Son Yongchan during the Toronto Open Trials. (CPL)
A 16-hour train ride, a N. Korean photo and an Open Trial: The story of FC Edmonton’s Son Yongchan
Armen Bedakian, Supervising Editor
TORONTO – A 16-hour train ride through the heart of India was ample enough opportunity for Son Yongchan to reflect on his career as a professional soccer player.
The 27-year-old versatile South Korean, who recently signed for FC Edmonton, had never experienced an away trip quite so long … and quite so trialing.
It’s fitting that a trial of a different sort, many thousands of kilometres away from South Korea, would mark his new beginning.
Son was first spotted by FC Edmonton head coach Jeff Paulus during the Toronto stop of the CPL’s #GotGame Open Trials. As he and his fellow coaches observed the talent on display, Son stood out for his abilities in-game, as well as his athletic prowess. Data collected by Kinduct during the trials backed up the eye test, with Son ranking third out of 1,400 trialists in overall fitness testing.
“It’s amazing how you find these players in different environments,” Paulus told CanPL.ca, one day after penning Son to his team. “To me, I was very fortunate to find him in the GotGame Trials. But I’ll tell you what: If an agent had sent me his video, I would have done anything to get him in anyhow.”
For Son, the opportunity to play in Canada represented a new chapter in his own professional career.
“I think I had enough challenges in Asia, so I wanted a new challenge,” Son told CanPL.ca. “I came to Canada for that.”
Standing out in a crowd
“I’ve been to several trials in my life, but this one was different,” Son insisted.
Son is no stranger to the ins and outs of professional football around the world: he’s played for clubs in India, the Philippines and Singapore, and experienced all sorts of away trips and levels of competition as a result.
When he heard about the opportunity to trial in Canada in front of all of the CPL’s head coaches, Son knew he had to at least try.
“There are so many players, so many people, who are negative about open trials, because it’s one look, and players have to pay,” Son said. “In Toronto, at the Hanger, I met a player and I asked him if he was going to the Open Trials. He said ‘No, it’s just one game,’ and said ‘Don’t join that.’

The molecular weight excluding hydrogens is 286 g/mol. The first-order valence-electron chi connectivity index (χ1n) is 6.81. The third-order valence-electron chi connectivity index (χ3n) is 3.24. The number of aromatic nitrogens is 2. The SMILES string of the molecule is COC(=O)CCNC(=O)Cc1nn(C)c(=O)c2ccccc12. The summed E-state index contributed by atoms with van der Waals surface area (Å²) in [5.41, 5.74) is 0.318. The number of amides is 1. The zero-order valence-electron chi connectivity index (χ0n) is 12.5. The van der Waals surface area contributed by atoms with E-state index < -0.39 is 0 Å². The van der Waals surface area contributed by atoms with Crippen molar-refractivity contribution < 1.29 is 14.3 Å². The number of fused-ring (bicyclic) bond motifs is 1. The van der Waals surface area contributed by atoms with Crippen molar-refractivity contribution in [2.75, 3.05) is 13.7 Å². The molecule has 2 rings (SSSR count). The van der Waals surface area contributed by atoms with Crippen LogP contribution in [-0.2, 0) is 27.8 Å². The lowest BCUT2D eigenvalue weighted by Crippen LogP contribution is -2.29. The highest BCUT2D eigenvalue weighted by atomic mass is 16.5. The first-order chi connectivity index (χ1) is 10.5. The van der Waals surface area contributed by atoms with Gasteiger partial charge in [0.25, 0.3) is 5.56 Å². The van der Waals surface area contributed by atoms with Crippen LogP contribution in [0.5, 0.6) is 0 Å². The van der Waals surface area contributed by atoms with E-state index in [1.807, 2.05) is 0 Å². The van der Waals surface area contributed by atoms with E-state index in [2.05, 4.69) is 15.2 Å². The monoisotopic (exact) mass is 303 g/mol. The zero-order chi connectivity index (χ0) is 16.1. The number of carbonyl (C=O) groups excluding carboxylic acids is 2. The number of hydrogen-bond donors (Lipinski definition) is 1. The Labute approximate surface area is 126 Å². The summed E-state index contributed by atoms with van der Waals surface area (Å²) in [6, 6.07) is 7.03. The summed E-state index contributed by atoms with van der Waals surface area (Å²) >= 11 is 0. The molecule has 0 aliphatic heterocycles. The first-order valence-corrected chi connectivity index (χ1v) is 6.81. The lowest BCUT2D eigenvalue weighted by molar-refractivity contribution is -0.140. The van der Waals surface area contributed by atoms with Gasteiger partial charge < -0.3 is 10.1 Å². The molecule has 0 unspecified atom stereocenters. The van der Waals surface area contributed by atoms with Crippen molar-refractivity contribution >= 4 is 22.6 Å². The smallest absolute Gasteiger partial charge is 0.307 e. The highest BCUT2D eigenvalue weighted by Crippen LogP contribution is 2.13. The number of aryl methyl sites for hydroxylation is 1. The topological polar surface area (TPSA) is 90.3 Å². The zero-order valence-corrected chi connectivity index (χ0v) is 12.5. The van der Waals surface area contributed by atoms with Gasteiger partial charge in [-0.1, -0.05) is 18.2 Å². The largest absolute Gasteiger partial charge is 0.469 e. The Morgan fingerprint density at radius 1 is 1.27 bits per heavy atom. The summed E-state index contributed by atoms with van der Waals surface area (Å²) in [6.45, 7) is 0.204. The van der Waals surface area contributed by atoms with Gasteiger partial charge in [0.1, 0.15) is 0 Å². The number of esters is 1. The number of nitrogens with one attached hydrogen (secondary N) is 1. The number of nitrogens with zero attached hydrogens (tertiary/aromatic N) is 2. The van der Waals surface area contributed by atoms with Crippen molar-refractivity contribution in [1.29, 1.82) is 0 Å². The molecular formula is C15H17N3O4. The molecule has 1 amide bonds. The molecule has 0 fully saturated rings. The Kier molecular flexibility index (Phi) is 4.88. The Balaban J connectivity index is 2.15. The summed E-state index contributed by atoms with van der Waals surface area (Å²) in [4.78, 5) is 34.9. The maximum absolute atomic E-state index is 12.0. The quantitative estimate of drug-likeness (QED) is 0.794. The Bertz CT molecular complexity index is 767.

“But, I came from Korea to trial. I thought, ‘If you shine there (at the Open Trials), you can make it – it’s fair for everyone. All the coaches are there, so I don’t know why I wouldn’t. You can make it.’ I made it, and I’m so happy.”
As he prepares to play in a new country, Son recounted another memorable experience brought on during his time in Asia.
“I’d never met a North Korean – you know about North Korea and South Korea, right?” Son asked this writer, as he recounted a story of playing against the champions of North Korea during the AFC Champions League while with Ceres, a club in the Philippines.
“After the game, I asked the North Korean players for a picture, because for someone who is South Korean to meet a North Korean … well, you cannot meet them, ever, in the world. So I asked to take a picture, and they said, ‘Let’s ask the coach.’
“Their coach knew me, knew I’m South Korean, and said no. They came back to me and said, ‘Sorry, we are not allowed to take a picture with you.’
“I understand their culture – they’re a very closed culture and cannot do whatever they want – so I said ‘don’t worry, don’t worry, it was nice to meet you guys’ and walked away.
“But my own teammates were watching me and they were like, ‘What happened, why didn’t you get a picture?’ I had to teach them all about North Korea and South Korea.”
Having experienced soccer throughout Asia, Son will now embark on another adventure in North America.
The Smiling Assassin of Alberta
They call him “The Smiling Assassin.”
It’s a nickname Son picked up in Singapore, after scoring a goal with a smile on his face before and after striking the ball.
That perennial smile, Son explained, is a reminder not to be like other soccer players, who believe you “have to be serious” about the sport all the time.
His positivity is infectious. It certainly wasn’t lost on Paulus, who backed the validity of Son’s nickname, telling CanPL.ca that his new signing is “ruthless on the pitch” but a real leader off of it.
Paulus spoke highly of Son, calling him “hands down the top player at the GotGame Open Trials.”
“I’m smiling myself just talking about him,” Paulus told CanPL.ca. “He’s a player that, within two, three minutes of the trial at York, every single manager identified right away.
“His ability on the ball and his vision on the pitch stood out immediately. His pace and the way he closes the ball down is unbelievable, but his passion for the game is a joy to watch, too.”
Paulus added: “I’ve never seen a player close down space and pressure faster than him and I’ve been at this now for seven years, roughly.”
Despite interest from multiple clubs, Son credits FC Edmonton’s history as a professional organization in helping him make his decision to join Paulus, and conversations between the two have already taken place about his role and the kind of football Paulus wants to implement in his team.
While Paulus affirmed that Son wasn’t the only standout from the trials, he also made it clear that Son is set for a big role at FC Edmonton.
“It’s no secret that every CPL manager wanted this player and the fact that we got him here in Edmonton speaks to our project,” Paulus said.
“He’s going to be a guy that we’ll build the club around. I believe that.”
You can be sure there will be smiles all around Clarke Stadium if Paulus’ hunch is proved correct in 2019.